Sunnybrae:  South of East San Mateo and developed not long after, this modest yet popular tract differs remarkably from its neighbor. Instead of the older area’s arrow-straight and very broad streets, Sunnybrae is laid out intricately, enhancing its intimacy. The earliest homes go back to 1939, while some of East San Mateo’s homes were being built, but have the leaner, less romantic look of the then-new rancher. Yet typical of the earliest examples, these homes retain enough old-fashioned charm to make this an appealingly nostalgic neighborhood. The split-level 2-bedroom/1-bath based on a style from the 1920s is particularly nice; this floorplan also shows up in Redwood City’s Redwood Estates east of El Camino, built at the same time. Small homes on small lots (usually 50×90 feet) keep Sunnybrae affordable, priced about 15% less than Menlo Park’s entry-level neighborhoods.

19th Avenue Park: Eichlers in San Mateo? San Mateo is a great place for Eichlers, especially if you’re priced out of Palo Alto. 19th Avenue Park’s 232 homes account for only a fraction of Joe’s work in San Mateo. You can’t beat their east-of-101 prices—you’re west of 101 but, as usual, these Eichlers offer bang for the buck. Values are low in part because this was one of Eichler’s earlier, less deluxe projects, built in 1955-56. Homes are smaller than his later Highlands development—3/2s of 1200 and 1300 sq.ft and 4/2s of 1540 sq.ft.—plus there’s no community center and no views. Lots are small, often near 5000 sq.ft. and sometimes even smaller, and you feel the closeness. But for the genuine Eichler connoisseur, it doesn’t get much cheaper than this.

Fiesta Gardens:  Conventional mid-‘50s ranchers that offer the minimum most buyers look for: three bedrooms, almost always two baths, two-car garage, perimeter foundation and central heating. They’re handsome if small homes, typical of their era and market, with most in the 1200 to 1600 sq.ft. range. Somewhat isolated, surrounded by Bay Meadows, 101, 92 and the police complex, but the neighborhood is generally well-maintained. Costs about 15% more than the nearby Eichlers of 19th Avenue Park, but at least 25% less than the most comparable Willows tract.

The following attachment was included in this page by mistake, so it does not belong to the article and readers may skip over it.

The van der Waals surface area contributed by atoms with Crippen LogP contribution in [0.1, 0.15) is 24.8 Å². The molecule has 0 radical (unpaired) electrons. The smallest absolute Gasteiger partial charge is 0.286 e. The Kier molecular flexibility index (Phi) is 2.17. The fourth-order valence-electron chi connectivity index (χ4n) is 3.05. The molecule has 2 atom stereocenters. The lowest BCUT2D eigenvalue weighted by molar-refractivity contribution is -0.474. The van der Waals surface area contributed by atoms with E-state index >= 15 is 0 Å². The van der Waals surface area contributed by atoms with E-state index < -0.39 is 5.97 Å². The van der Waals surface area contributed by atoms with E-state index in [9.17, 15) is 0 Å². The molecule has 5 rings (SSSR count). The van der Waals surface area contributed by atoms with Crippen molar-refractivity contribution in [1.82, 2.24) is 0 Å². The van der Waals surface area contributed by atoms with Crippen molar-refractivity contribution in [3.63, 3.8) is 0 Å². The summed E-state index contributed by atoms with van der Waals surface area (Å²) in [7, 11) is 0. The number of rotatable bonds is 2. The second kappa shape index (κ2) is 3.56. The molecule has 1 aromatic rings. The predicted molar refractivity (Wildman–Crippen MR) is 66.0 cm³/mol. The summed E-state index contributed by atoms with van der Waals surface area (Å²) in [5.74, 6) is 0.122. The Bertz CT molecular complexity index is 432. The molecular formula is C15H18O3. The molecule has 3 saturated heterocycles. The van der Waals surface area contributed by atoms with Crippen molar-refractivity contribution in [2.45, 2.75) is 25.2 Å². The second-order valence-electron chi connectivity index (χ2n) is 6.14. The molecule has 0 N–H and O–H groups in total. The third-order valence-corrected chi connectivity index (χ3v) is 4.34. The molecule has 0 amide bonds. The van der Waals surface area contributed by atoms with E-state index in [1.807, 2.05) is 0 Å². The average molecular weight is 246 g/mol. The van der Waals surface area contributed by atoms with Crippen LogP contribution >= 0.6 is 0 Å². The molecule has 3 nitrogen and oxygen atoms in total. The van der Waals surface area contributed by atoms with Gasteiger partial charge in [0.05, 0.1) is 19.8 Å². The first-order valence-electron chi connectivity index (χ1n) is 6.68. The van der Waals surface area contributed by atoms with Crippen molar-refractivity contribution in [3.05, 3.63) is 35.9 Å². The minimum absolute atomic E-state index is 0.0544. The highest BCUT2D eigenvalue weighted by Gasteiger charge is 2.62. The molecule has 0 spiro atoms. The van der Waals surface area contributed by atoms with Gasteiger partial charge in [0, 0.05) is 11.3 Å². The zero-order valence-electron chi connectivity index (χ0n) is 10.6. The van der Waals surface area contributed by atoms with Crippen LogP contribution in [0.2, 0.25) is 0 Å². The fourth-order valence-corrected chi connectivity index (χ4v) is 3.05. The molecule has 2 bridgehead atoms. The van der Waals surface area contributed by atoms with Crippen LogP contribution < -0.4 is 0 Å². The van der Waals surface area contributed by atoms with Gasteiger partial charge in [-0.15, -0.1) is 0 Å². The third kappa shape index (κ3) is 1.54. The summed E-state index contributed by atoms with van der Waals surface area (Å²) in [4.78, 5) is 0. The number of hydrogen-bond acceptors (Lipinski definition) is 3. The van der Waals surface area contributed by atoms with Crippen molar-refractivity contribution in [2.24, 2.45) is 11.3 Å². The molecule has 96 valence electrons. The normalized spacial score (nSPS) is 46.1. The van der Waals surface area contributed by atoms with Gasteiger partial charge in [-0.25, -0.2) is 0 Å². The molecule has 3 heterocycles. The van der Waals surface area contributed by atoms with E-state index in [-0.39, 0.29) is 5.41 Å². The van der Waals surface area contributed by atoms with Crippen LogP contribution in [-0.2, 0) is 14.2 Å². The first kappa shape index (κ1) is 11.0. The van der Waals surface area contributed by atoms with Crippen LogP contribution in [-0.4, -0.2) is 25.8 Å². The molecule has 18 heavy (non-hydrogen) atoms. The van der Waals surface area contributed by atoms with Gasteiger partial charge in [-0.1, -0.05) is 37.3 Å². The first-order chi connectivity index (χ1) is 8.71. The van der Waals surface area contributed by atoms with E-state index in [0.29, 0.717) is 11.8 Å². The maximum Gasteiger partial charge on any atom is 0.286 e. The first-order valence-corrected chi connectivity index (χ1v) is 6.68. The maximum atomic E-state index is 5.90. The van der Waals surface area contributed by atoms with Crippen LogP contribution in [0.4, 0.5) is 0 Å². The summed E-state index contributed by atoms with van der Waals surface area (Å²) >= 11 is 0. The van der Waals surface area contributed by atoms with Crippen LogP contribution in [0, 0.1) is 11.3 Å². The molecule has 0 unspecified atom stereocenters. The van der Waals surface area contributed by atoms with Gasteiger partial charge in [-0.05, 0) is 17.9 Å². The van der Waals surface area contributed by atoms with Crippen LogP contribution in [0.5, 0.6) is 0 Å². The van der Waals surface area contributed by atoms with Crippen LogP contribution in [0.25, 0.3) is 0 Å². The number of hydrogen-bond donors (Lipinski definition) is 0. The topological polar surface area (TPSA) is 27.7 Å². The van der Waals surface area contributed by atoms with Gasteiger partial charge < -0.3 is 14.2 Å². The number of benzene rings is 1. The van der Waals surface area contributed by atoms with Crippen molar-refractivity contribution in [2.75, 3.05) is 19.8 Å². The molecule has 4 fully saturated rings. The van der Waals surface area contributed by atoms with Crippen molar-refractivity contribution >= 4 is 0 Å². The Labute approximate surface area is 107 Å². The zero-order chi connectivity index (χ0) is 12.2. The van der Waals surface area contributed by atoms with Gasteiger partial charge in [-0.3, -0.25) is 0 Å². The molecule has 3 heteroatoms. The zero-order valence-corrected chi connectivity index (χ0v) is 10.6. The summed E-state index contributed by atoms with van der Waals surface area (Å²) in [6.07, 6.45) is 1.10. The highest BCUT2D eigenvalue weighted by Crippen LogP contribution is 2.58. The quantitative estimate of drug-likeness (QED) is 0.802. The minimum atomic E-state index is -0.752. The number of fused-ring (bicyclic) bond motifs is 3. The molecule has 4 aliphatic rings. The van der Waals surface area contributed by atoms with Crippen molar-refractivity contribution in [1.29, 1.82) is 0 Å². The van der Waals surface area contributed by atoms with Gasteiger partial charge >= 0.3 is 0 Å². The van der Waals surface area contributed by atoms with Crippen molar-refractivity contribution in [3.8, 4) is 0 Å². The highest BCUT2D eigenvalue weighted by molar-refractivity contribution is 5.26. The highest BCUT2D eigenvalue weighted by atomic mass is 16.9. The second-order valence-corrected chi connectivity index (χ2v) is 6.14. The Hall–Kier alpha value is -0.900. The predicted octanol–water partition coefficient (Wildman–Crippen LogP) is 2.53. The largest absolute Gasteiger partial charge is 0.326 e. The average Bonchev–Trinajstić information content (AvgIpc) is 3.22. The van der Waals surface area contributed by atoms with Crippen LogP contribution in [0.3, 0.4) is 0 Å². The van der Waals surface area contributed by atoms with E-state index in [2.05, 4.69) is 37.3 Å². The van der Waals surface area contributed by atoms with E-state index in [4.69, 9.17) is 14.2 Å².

San Mateo Village: Rising property values have energized home maintenance in every local neighborhood, more so in some than in others, and San Mateo Village seems to be one of them. Maybe it’s just me, but the Village didn’t look nearly as good in the early 1990s. It resembles North Shoreview—small one-bath homes of about 1150 sq.ft. with hip roof, wall furnace and attached one-car garage—and was built concurrently, between 1947 and 1950. The Village is an unusual example of buyer tastes in home design changing during a narrow window of time, with a handful of Tudors, obviously plans left over from the ‘30s complete with old-fashioned floor furnace, book-ended by ‘50s contemporaries. Priced at about a 15% premium to North Shoreview.

West of El Camino (mostly midrange):

Baywood Knolls:  A small, quietly affluent hillside neighborhood west of Alameda and south of Crystal Springs. Dates from the early 1940s to early 1950s and while its architecture is the simplified, straightforward style typical of the era, it keeps enough traditional design cues to achieve a formal look. Old-fashioned streetlights enhance that look. Not to be confused with neighboring just-plain-Baywood, although the similar street names suggest that the Knolls’ developers would have been happy if you did. Baywood Knolls homes are usually generous in size, often over 2000 sq.ft. but lots tend to be small, mostly from 5000 to 7000 sq.ft., although a few are larger and some quite deep. The neighborhood north of Parrott seems superior and, in fact, only a small step down from more expensive Baywood itself, in price as well as ambience. Highly-regarded schools K through 12 (check availability) round out a very complete package that’s bargain-priced compared to comparable Palo Alto and Menlo Park neighborhoods. Sells for a bit more than a Menlo Park County-area rancher, and a bit less than Linfield Oaks.